Web-based conferencing comes of age

Adobe Connect and Cisco Webex tie for first in 8-vendor test

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Join.me offers a free service that only supports computer audio and no meeting scheduling in advance. You just share your entire screen. You also can't swap presenters. The Pro service removes these limitations and is $19 a month for a single presenter, with a yearly pre-paid discount of $149.

All meetings are setup from the Web client, and when you are done specifying the details, the service sends you a zip file that you load up to start the meeting. If you want to participate in the audio conference with your computer's mic and speakers, you will need to download this file as well. You can share particular apps (for the Pro service) or your entire screen, but one thing that you can't share is your webcam. There is a limit of 250 participants per conference. Each meeting gets a special nine-digit number that is part of the URL, so you can send this link (such as http://join.me/123456789) to your participants.

Join.me's user interface is clean. There are buttons to start screen sharing, to join the audioconference, and for text chats.

Logmein Pro

If you have your own audioconferencing service, you can also use that to connect your participants for the Pro service.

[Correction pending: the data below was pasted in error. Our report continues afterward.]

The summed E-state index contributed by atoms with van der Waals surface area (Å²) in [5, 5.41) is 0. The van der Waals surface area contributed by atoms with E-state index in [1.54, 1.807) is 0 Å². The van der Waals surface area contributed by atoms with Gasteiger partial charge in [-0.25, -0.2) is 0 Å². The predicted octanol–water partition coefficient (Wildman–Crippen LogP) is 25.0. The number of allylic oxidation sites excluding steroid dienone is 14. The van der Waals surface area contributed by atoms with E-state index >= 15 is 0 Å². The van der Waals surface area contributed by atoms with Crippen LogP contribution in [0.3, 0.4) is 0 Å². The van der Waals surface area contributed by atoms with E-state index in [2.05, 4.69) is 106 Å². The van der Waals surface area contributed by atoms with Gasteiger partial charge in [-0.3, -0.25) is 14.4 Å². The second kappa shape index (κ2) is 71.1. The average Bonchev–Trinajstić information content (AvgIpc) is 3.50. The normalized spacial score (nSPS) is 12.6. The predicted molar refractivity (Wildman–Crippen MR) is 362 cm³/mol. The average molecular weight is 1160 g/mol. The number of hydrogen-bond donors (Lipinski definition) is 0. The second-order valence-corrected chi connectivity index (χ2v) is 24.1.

I had screen refresh issues when a presenter was running more than a dozen tabs from his computer, and would recommend that anyone using this service keep the number of open tabs on their browser to a minimum.

If you need a lower-cost service to handle a larger audience using a wide variety of desktops and mobiles, then Join.Me's meeting audience limit of 250 participants will be both appealing and cost-effective.

Microsoft Lync 2013

Lync is the latest incarnation of Live Meeting and took the longest to get installed. Part of this was because I was using earlier versions

of Microsoft Office on my desktops and it wants to install the Office 365 Preview. And part could be that there are different feature sets for the different Lync versions, which gets confusing.